Coronaviruses, like the one that causes COVID-19, have many raised bumps that salten their surfaces. When the coronavirus lifts one of these spiky proteins — like opening a finger fully open — it is able to invade a human cell. The pointed spike can insert its corkscrew-like domain into the keyhole protein (ACE2) in the outer wall of a human cell, binding to it. The spike protein becomes a gateway to cell infection.
But in those moments, the coronavirus reveals its Achilles’ heel.
The surfaces of coronaviruses are often covered with sugars or glycans. In recent years, researchers have learned that glycans provide coronavirus camouflage protection from antibodies, which are proteins that protect you when a potentially harmful substance enters your body. Antibodies need an exposed beachhead to attack the coronavirus, but glycans mask landing zones (epitopes) and help thwart attacks.
A team of researchers was looking for sugar-free sites on coronavirus spikes where antibodies have a better chance of attaching to and stopping infection of human cells.
“We tested and compared seven known antibodies, and some of them work well at gripping the exposed part of the spike protein,” says Atanu Acharya, assistant professor in the Department of Chemistry and a member of the BioInspired Institute. “Different antibodies target different spots on the spike protein.”
As a co-author, Acharya recently published a study in Biology of Communication with lead author James C. Gombart, associate professor in the School of Physics at Georgia Institute of Technology. Acharya conducted this research while a postdoctoral fellow at Georgia Tech and continuing his studies of coronavirus antibodies in his Syracuse University lab.
To simulate the non-sugar sites exposed when the spiky proteins open and close, the team used the fastest computer available in the United States to model the corona of the novel coronavirus SARS-CoV-2 – the virus that causes COVID-19. The Summit supercomputer is located at Oak Ridge National Laboratory in Tennessee.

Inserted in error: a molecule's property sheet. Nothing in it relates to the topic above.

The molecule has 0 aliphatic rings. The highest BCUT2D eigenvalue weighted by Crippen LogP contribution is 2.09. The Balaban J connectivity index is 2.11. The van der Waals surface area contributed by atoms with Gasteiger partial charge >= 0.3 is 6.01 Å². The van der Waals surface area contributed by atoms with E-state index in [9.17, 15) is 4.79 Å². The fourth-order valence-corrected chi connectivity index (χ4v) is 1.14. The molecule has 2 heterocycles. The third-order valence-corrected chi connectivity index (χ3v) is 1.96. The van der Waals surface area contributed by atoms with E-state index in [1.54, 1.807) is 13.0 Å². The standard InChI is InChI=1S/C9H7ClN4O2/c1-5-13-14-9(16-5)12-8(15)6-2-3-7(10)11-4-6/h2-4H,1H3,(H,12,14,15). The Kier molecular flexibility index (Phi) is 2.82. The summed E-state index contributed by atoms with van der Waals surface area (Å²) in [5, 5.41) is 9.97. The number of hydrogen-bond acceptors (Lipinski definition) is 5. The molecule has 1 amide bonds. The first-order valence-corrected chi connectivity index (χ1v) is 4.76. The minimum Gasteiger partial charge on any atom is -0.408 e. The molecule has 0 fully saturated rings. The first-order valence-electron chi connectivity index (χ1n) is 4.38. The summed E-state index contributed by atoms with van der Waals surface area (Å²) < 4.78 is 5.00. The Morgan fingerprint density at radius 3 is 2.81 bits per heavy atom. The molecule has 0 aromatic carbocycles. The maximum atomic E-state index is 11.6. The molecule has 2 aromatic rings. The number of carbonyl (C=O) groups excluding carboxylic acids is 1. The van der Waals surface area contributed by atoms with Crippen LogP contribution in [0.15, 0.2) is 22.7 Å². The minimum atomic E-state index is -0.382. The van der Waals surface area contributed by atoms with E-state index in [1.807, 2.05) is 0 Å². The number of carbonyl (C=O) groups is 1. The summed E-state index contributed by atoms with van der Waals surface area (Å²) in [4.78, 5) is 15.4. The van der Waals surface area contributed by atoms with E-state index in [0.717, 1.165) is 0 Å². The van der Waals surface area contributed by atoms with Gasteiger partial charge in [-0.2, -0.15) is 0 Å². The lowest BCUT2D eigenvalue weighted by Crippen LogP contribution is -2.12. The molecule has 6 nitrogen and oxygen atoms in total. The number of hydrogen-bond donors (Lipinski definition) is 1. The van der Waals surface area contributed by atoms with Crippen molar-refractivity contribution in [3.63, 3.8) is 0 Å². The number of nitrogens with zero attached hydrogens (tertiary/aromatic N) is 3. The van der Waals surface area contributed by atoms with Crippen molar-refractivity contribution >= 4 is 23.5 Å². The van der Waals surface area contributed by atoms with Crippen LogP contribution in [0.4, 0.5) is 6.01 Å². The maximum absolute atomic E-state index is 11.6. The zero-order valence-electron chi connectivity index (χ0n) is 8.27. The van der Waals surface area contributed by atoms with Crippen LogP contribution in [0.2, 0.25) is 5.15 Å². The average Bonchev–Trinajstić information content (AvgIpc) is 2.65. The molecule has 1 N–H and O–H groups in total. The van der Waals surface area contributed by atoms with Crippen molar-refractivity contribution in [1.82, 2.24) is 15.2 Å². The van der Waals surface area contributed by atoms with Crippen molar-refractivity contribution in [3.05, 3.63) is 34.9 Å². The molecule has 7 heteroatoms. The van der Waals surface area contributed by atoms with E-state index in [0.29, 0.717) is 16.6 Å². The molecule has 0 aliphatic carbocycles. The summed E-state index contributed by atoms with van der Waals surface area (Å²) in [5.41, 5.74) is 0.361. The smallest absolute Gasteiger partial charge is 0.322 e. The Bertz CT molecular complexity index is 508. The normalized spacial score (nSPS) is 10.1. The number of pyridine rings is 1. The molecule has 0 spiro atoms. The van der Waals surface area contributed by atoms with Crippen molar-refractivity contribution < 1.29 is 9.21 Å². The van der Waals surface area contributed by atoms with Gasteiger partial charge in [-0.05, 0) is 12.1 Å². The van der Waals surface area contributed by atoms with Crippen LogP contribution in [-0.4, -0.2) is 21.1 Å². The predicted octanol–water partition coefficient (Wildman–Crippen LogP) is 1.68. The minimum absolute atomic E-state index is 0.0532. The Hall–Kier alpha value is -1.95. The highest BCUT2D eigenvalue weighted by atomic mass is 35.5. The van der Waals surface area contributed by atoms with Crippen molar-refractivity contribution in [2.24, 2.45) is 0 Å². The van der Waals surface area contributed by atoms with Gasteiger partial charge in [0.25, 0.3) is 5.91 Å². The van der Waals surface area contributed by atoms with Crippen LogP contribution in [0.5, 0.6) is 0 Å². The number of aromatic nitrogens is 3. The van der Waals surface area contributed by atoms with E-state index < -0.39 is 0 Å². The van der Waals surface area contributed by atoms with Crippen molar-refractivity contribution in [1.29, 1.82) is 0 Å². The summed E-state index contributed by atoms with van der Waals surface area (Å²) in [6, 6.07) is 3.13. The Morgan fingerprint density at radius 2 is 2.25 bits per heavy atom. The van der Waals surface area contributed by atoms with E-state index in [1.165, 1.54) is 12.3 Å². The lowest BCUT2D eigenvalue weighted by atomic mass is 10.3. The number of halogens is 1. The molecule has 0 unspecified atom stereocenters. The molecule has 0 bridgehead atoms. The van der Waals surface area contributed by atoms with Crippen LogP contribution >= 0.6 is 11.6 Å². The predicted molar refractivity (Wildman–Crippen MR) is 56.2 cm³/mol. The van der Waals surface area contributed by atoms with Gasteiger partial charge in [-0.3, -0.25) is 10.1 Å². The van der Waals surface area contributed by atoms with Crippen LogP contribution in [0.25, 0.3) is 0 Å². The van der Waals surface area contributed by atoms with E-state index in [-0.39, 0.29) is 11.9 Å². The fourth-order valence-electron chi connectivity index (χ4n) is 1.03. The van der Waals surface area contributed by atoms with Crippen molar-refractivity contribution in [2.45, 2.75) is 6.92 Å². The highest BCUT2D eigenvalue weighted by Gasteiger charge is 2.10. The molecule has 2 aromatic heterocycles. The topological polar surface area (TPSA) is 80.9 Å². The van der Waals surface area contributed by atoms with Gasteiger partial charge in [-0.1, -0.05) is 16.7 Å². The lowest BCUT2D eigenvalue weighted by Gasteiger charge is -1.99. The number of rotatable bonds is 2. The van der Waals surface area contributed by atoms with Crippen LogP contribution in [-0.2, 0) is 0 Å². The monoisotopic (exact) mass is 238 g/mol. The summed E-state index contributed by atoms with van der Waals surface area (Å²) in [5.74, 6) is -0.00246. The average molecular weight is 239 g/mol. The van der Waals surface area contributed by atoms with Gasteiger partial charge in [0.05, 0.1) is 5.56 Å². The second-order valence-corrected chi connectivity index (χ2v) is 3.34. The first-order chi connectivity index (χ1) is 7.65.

“We used this ‘computational microscope’ to look at the atomic details of the entire pathway with the spike open and how antibodies might play a role by attacking this gate when that happens,” says Acharya. “We wanted to understand why one antibody is better than another and why some antibodies are more successful at attacking parts of the spike protein.”
Antibodies race to stop a coronavirus infection from crossing the spike gate and entering a cell. The coronavirus hastens to complete the infection process before antibodies destroy it. Sometimes this continues even when the spike key enters the keyhole of the cell. “There are moments when antibodies can attack the coronavirus spike even when they are already bound to the cell,” says Acharya.
In his lab, Acharya hopes to find a “pan-coronavirus” antibody that can treat multiple types of the novel coronavirus and future coronaviruses.
The great puzzle in developing antibodies for therapy is the complex role of glycans. These polysaccharides are more than just shields against invading antibodies. Glycans also play multiple roles in the opening and closing of spike proteins. For example, glycans act as sticky substances, helping to stabilize the spike in an “up” position, giving the coronavirus a chance to bind to the cell.
“Glycans play a role in stabilizing the open state of the spike protein, which is essential for cell injury,” says Acharya.
Glycans can also help stabilize the spike in a closed position, limiting its ability to become a gateway for infection.
The infectious ability of the coronavirus may depend on how quickly the spike protein can move from a closed state to an open state and continue to retain it to invade a human cell despite antibody threats. Therefore, the researchers want to identify the most effective and fast-acting antibodies for the job, the ones that can instantly locate the best spot to attack on the spike protein.